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We are currently working on redesigning our site and making it responsive. It is a search intensive site with complex functionality, a lot of search filters and a lot of content.

Our mobile versions of certain pages need to hide some functionality (i.e. search filters) that exists in the desktop version and/or content (mainly blocks of text that are not necessary or are increasing page load in mobile devices).

My questions is this: does the situation of having the same URL (responsive site) serving slightly different content (text and/or search filters) for certain pages in different devices affect our SEO (SERPs or otherwise)?

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3 Answers 3

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If you're actually serving different content, what you're doing is adaptive rather than (or as well as) responsive. If it's purely responsive, the content sent from the server is always the same, but shown differently or not shown at all to users (and so, incidentally, will not confer any benefits for page load time). A fuller explanation of the differences here.

In either case, yes, if the content is sufficiently different they will perform differently in Google's respective indexes, and that can be advantageous. For example, with an adaptive site you could serve page titles and meta descriptions that are specifically optimised to mobile search.

If you are doing adaptive, be sure to send a Vary: User-Agent header so Google can understand the site's behaviour, and make sure Googlebot-mobile sees exactly what a human visitor on a mobile device would see.

Bing, and as far as I know most other search engines, don't operate a separate mobile index so the considerations there are somewhat less clear.

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Thanks :) I our case it seems that we use a combined RWD / AWD approach –  bmenekl Jun 1 at 7:15

Responsive design actually improves your SEO for several reasons mostly because of the in bound links help all versions of the page.

Google even highly recommends Responsive Design and Content

We recommend using responsive web design because it has many good aspects:

  • Using a single URL for a piece of content makes it easier for your users to interact with, share, and link to your content, and a single URL for the content helps Google's algorithms assign the indexing properties for the content.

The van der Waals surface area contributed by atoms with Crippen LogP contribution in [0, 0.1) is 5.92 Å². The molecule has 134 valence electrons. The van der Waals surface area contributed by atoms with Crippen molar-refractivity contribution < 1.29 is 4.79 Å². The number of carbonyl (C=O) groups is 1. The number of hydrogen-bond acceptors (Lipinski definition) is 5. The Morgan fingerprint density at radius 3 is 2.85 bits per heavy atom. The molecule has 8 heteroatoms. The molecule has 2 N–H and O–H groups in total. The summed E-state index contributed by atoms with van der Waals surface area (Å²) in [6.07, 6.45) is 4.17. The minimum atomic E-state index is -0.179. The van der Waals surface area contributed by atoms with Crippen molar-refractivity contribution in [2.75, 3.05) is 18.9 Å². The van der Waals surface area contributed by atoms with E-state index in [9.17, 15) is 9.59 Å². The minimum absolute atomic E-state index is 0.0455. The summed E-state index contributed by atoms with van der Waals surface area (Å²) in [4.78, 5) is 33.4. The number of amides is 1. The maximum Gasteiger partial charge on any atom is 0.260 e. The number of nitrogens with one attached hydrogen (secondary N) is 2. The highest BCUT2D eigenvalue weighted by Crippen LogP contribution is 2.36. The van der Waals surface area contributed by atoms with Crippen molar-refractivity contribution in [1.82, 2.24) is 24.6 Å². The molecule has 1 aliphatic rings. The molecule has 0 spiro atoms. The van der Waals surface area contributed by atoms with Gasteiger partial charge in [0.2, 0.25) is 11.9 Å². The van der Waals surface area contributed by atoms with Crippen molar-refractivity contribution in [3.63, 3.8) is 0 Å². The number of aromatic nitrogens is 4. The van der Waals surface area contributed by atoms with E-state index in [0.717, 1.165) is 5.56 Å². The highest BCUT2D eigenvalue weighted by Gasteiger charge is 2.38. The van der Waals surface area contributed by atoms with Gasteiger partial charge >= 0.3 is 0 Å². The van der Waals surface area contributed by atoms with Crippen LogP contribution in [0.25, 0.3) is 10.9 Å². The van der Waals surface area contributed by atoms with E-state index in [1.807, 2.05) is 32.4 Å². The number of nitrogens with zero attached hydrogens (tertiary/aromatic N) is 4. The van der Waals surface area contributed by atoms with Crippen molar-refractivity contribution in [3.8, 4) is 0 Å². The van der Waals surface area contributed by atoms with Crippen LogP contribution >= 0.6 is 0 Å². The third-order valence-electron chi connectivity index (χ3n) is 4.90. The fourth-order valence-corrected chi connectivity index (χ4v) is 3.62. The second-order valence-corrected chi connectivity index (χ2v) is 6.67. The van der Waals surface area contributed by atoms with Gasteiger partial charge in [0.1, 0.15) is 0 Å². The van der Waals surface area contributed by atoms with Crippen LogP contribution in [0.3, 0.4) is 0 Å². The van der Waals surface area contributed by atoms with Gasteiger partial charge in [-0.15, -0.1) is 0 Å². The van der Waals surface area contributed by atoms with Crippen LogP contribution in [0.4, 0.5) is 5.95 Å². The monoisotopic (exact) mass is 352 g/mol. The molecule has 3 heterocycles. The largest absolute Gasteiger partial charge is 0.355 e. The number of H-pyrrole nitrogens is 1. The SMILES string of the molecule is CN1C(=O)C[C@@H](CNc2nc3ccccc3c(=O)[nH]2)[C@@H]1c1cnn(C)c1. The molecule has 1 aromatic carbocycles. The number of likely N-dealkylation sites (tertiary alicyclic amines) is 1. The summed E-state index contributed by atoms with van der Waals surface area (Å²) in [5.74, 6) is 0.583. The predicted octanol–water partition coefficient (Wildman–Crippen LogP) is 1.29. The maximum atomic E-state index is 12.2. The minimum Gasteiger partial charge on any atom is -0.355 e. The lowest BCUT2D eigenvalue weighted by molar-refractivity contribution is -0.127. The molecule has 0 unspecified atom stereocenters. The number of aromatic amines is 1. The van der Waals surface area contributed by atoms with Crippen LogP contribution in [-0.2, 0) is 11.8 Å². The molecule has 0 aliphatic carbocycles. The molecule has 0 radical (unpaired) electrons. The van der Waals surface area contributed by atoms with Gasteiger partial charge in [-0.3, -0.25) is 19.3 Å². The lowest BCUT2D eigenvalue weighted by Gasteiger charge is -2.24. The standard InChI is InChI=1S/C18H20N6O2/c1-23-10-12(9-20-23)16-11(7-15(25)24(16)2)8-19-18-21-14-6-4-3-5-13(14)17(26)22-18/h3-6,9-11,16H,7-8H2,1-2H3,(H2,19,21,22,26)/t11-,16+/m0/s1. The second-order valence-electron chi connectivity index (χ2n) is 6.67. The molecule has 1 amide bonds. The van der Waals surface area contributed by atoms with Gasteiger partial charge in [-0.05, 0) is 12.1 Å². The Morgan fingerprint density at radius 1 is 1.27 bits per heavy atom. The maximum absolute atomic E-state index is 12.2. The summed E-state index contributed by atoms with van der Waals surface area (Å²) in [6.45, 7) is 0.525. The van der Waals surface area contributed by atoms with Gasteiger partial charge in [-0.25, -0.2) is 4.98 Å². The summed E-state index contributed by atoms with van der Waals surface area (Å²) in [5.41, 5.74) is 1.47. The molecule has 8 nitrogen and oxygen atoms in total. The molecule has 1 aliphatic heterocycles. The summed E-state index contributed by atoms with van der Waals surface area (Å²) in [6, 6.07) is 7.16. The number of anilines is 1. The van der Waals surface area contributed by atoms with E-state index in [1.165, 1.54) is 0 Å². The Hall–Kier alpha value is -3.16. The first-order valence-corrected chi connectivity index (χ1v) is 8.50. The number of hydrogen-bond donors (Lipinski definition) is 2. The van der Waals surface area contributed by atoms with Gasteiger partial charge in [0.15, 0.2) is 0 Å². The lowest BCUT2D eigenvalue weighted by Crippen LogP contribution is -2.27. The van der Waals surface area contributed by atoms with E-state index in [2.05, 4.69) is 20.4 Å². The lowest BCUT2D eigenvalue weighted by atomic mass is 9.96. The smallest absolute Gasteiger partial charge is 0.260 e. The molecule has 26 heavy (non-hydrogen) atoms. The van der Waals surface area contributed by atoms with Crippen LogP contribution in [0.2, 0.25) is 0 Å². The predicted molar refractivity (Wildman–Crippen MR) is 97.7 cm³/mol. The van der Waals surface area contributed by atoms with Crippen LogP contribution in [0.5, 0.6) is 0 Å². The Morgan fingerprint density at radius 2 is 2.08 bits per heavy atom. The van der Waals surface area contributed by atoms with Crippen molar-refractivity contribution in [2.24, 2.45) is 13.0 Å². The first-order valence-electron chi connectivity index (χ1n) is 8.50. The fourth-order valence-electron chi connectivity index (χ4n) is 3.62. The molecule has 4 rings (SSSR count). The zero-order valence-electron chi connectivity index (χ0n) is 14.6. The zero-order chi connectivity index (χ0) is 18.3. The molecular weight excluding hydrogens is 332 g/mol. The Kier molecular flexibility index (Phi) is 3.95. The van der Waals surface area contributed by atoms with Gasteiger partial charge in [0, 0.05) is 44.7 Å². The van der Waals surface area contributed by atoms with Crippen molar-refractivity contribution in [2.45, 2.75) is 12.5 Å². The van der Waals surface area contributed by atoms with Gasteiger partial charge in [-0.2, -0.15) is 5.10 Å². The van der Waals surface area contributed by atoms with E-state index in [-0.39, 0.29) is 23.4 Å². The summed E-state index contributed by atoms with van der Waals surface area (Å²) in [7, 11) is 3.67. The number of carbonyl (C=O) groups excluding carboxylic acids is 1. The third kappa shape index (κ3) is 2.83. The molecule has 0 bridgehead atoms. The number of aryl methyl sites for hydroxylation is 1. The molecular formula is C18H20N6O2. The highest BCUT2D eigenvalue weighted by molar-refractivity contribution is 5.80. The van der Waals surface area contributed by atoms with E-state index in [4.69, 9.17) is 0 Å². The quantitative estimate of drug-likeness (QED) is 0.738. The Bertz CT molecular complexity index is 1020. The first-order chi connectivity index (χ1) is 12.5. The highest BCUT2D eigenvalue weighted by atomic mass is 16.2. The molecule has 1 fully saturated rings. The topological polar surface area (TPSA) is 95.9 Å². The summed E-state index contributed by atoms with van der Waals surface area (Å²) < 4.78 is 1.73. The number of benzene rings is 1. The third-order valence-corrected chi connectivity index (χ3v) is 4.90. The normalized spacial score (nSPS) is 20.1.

• No redirection is needed for users to get to the device-optimized view, which reduces loading time. Also, user agent-based redirection is error-prone and can degrade your site's user experience (see "Pitfalls when detecting user agents" section for details).
  • It saves resources for both your site and Google's crawlers. For responsive web design pages, any Googlebot user agents needs to crawl your pages once, as opposed to crawling multiple times with different user agents, to retrieve your content. This improvement in crawling efficiency can indirectly help Google index more of the site's contents and keep it appropriately fresh.

Google understands optimized content through Media Queries and JavaScript

Google for some time has had the ability to detect device-optimized views using media queries and in fact serving different content is actually encouraged as optimized content.

Better Experience

Optimising your content allows your site visitors to receive a overall better experience, for example there's no need to serve big images on a phone when you can serve smaller images meaning less loading time, you may want to do this via JS or using display:none, it doesn't matter because Google can detect both.

Hiding Text will mostly impact SEO but only on the targeted device

If hiding text using display:none; on the mobile view then you can expect that block of text not to contribute to the rankings on Mobile SERPS, Google Analysis's content in both Mobile and Desktop meaning you actually rankings will vary depending on which device is being used as it be able to established which content is viewable or triggable (Google has been doing this for years due to cloaking of data using display:none;)

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Having read the part of Google's recommendation that you refer to in your answer, I just want to say that Google is saying that on their part, responsive design is preferable to mobile versions of sites. However, my actual question is whether a site will be influenced badly by having different content, functionality and sometimes H1 titles in different device versions. –  bmenekl May 31 at 10:16
    
As I said... Google Analysis's content in both Mobile and Desktop if you have multiple H1's then only the visible will be taken into account so if you have Desktop Cats and Dogs, and only Cats on Mobile then only the keyword Cats will contribute to the mobile, not the hidden.... Google has a desktop crawler, and a mobile crawler. This principle has been around even before Responsive Design, Google only rewards for hidden content that is 'triggerable' via CSS or JS. –  bybe May 31 at 13:42

Having researched on the same question sometime back I came across this video from Google Webmasters at http://youtu.be/D03wRb4s7MU.

In the last part of the video (1.20 onwards) Matt Cutts says that in general you should not worry about a responsive website loosing SEO value because the code and the content for all the versions (for different viewports) of the page is there at one URL.

According to Google webmasters, responsive design is the recommended configuration for smartphone optimized websites. Reference https://developers.google.com/webmasters/smartphone-sites/ therefore the impact on the SEO of a website because of responsive design usage is not likely to be there as Google would be taking care of that in their search algorithms.

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